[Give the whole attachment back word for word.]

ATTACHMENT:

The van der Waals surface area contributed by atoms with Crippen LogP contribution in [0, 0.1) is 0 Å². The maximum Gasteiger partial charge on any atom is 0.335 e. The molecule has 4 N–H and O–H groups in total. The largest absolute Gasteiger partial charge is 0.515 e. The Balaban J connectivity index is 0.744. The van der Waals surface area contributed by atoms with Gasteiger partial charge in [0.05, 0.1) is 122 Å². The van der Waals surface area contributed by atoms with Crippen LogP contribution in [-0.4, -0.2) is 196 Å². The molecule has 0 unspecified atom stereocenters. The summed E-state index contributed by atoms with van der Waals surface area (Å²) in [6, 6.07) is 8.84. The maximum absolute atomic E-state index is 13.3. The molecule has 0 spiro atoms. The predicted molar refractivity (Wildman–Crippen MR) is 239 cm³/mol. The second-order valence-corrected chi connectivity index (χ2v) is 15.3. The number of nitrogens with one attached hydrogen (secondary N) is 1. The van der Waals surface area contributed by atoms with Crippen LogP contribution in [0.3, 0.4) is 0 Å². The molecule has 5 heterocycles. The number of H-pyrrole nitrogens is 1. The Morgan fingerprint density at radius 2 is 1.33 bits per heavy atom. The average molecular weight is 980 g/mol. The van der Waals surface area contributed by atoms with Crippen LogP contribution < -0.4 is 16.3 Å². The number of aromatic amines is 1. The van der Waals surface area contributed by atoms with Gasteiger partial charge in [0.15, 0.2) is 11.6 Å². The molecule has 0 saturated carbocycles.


The van der Waals surface area contributed by atoms with Crippen LogP contribution in [0, 0.1) is 0 Å². The maximum Gasteiger partial charge on any atom is 0.335 e. The molecule has 4 N–H and O–H groups in total. The largest absolute Gasteiger partial charge is 0.515 e. The Balaban J connectivity index is 0.744. The van der Waals surface area contributed by atoms with Gasteiger partial charge in [0.05, 0.1) is 122 Å². The van der Waals surface area contributed by atoms with Crippen LogP contribution in [-0.4, -0.2) is 196 Å². The molecule has 0 unspecified atom stereocenters. The summed E-state index contributed by atoms with van der Waals surface area (Å²) in [6, 6.07) is 8.84. The maximum absolute atomic E-state index is 13.3. The molecule has 0 spiro atoms. The predicted molar refractivity (Wildman–Crippen MR) is 239 cm³/mol. The second-order valence-corrected chi connectivity index (χ2v) is 15.3. The number of nitrogens with one attached hydrogen (secondary N) is 1. The van der Waals surface area contributed by atoms with Crippen LogP contribution in [0.3, 0.4) is 0 Å². The molecule has 5 heterocycles. The number of H-pyrrole nitrogens is 1. The Morgan fingerprint density at radius 2 is 1.33 bits per heavy atom. The average molecular weight is 980 g/mol. The van der Waals surface area contributed by atoms with Crippen LogP contribution < -0.4 is 16.3 Å². The number of aromatic amines is 1. The van der Waals surface area contributed by atoms with Gasteiger partial charge in [0.15, 0.2) is 11.6 Å². The molecule has 0 saturated carbocycles.